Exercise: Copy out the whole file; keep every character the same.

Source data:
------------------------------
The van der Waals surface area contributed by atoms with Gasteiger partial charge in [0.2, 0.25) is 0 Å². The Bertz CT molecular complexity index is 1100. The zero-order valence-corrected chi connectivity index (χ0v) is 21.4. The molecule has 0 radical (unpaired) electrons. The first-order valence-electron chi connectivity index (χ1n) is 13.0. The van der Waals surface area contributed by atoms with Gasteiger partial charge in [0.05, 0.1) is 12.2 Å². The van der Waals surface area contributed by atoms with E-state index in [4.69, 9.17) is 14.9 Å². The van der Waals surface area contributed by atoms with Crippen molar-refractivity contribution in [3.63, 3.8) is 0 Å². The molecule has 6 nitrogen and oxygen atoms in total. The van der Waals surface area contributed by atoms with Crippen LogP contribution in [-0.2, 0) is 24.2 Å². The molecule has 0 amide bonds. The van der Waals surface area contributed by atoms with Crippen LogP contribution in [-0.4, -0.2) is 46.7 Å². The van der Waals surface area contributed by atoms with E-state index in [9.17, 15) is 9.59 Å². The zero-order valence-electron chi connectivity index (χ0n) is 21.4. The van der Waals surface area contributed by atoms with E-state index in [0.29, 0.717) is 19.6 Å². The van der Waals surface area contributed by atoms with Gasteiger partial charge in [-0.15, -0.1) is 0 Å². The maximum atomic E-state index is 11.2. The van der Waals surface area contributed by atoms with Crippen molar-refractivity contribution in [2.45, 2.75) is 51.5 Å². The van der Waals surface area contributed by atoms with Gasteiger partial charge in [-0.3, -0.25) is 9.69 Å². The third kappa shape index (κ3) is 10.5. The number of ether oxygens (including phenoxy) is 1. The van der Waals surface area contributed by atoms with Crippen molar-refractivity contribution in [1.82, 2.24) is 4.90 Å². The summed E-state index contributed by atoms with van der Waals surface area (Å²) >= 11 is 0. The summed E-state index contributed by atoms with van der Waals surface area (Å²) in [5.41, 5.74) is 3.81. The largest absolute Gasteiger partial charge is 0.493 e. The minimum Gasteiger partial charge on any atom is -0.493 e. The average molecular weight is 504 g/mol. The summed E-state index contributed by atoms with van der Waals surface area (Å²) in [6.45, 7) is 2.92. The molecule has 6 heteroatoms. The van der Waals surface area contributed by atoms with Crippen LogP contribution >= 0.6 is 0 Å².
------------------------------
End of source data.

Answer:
The van der Waals surface area contributed by atoms with Gasteiger partial charge in [0.2, 0.25) is 0 Å². The Bertz CT molecular complexity index is 1100. The zero-order valence-corrected chi connectivity index (χ0v) is 21.4. The molecule has 0 radical (unpaired) electrons. The first-order valence-electron chi connectivity index (χ1n) is 13.0. The van der Waals surface area contributed by atoms with Gasteiger partial charge in [0.05, 0.1) is 12.2 Å². The van der Waals surface area contributed by atoms with E-state index in [4.69, 9.17) is 14.9 Å². The van der Waals surface area contributed by atoms with Crippen molar-refractivity contribution in [3.63, 3.8) is 0 Å². The molecule has 6 nitrogen and oxygen atoms in total. The van der Waals surface area contributed by atoms with Crippen LogP contribution in [-0.2, 0) is 24.2 Å². The molecule has 0 amide bonds. The van der Waals surface area contributed by atoms with Crippen LogP contribution in [-0.4, -0.2) is 46.7 Å². The van der Waals surface area contributed by atoms with E-state index in [9.17, 15) is 9.59 Å². The zero-order valence-electron chi connectivity index (χ0n) is 21.4. The van der Waals surface area contributed by atoms with E-state index in [0.29, 0.717) is 19.6 Å². The van der Waals surface area contributed by atoms with Gasteiger partial charge in [-0.15, -0.1) is 0 Å². The maximum atomic E-state index is 11.2. The van der Waals surface area contributed by atoms with Crippen molar-refractivity contribution in [2.45, 2.75) is 51.5 Å². The van der Waals surface area contributed by atoms with Gasteiger partial charge in [-0.3, -0.25) is 9.69 Å². The third kappa shape index (κ3) is 10.5. The number of ether oxygens (including phenoxy) is 1. The van der Waals surface area contributed by atoms with Crippen molar-refractivity contribution in [1.82, 2.24) is 4.90 Å². The summed E-state index contributed by atoms with van der Waals surface area (Å²) >= 11 is 0. The summed E-state index contributed by atoms with van der Waals surface area (Å²) in [5.41, 5.74) is 3.81. The largest absolute Gasteiger partial charge is 0.493 e. The minimum Gasteiger partial charge on any atom is -0.493 e. The average molecular weight is 504 g/mol. The summed E-state index contributed by atoms with van der Waals surface area (Å²) in [6.45, 7) is 2.92. The molecule has 6 heteroatoms. The van der Waals surface area contributed by atoms with Crippen LogP contribution >= 0.6 is 0 Å².